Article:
Posts Tagged ‘Matt Walters’
I hadn’t been to The Basement for several months before tonight – not since Laneway Festival in March, which was quite a different scene. The place has been renovated, the main entrance now at the other end of the room so that one comes into the club via a rather plush foyer, rather than descending those stairs and coming through those big double doors. Now, on one hand, the renovations are shiny and new, and certainly spruces the place up a bit. On the other hand, they’re shiny and new, and spruces the place up a bit, which seems to contravene everything The Basement ever stood for. I always loved a poster on the wall advertising a 1987 Dizzy Gillespie gig, and dreamed of listening to the great jazz masters in a dim-lit, smoky room, with a glass of whiskey in my hand – sadly, however, government legislation and renovations seem to be conspiring to kill my dream.
But I digress.
Supporting duties tonight fell to Matt Walters, a young chap from Melbourne who seems enrolled in the John Mayer School for Earnest, Scruffy-Yet-Loveable Singer Songwriters. Accompanying himself on guitar (and once on the old pi-ano), Walters still managed to fill the place with just his voice and instrument – always tough when competing with those in the expensive seats who haven’t finished their dinner yet.
His set was a brisk half-hour of breathy acoustica, never overwrought or over emotive, but never really breaking out into anything extraordinary – exactly the sort of thing that the vaguely-knowledgeable music fan could buy for their mothers for Christmas. But not in a middle-of-the-road, sentimental tacky crap way – Walters seems like a really nice guy with nice songs about girls who used to waitress in a small café near his flat in Melbourne.
Lisa Mitchell always seemed small, shy and a little bit scared when she was on Australian Idol in 2006, and I always thought it was holding her back from making the ‘brave’ choices that the judges always crap on about as being essential. And that shyness came through in her stage patter – but disappeared when the music started. Her music is still very much grounded in the ‘shy little girl’ motif, but this Mitchell is using her shyness as an artistic tool, rather than it holding her back.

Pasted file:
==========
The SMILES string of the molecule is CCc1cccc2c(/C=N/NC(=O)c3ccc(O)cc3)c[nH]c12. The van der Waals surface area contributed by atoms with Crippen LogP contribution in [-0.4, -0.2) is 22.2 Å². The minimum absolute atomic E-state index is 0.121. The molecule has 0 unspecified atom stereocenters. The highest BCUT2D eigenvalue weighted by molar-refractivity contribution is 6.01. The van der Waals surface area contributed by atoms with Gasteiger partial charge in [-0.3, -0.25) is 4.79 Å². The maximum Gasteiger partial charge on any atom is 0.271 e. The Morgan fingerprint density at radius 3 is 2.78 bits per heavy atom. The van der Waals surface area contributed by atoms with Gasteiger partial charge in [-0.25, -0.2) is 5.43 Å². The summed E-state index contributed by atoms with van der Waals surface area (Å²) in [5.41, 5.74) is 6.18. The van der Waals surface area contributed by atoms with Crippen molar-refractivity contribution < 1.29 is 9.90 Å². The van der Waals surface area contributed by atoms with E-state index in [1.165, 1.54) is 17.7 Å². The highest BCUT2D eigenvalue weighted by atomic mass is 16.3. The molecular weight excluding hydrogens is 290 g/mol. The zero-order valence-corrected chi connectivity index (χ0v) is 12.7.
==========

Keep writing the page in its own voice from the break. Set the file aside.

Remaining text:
But as each song is tentatively introduced (bagging Mitchell the coveted Reviewer’s Award for Consideration of Scribes Unfamiliar With Artist’s Catalogue), it becomes clear that Mitchell is bolder than she lets on. Her voice, so quiet in conversation, leaps around in her songs – by turns shy, small, loud, breathy, frail, indignant and strong. Love Letter is a beautiful song, sung solo by Mitchell sitting at a piano, with fleeting moments of Martha Wainwright-esque vulnerability and sadness. Slow is equally gorgeous, if perhaps a touch undisciplined as Mitchell occasionally fumbled her guitar accompaniment.
But, surprisingly, Mitchell is also a band-leader. Playing with drums and bass and later joined by another guitar and a piano, a couple of numbers establish a groove that I was not expecting to hear. So Jealous exhibited a strength in Mitchell’s voice not seen in any other song, building to a rollicking harmonica part from one of her guests on stage, while Edge Of My Dreams and Oh Hark showcased a tightness in the band that will only get better as the tour continues.
But the highlight of the set was, unquestionably, Neapolitan Dream. The opening cascade of notes on xylophone were greeted enthusiastically by the crowd, who immediately got up on their feet and began dancing, stomping and clapping, momentarily transforming The Basement into a barnstorming hoedown.
At 18, Lisa Mitchell is already an accomplished singer, songwriter and bandleader, oozing with potential. There were occasional moments of sloppiness tonight, but certainly not enough to diminish the entire show.
Her music is lovely, her voice full of potential and her lyrics full of pretty images, but it is quite clearly the music of an 18 year old. I’m eagerly anticipating Mitchell growing as an artist, and channelling life’s inevitable hardships and heartbreaks into her music.
I think that could be something special.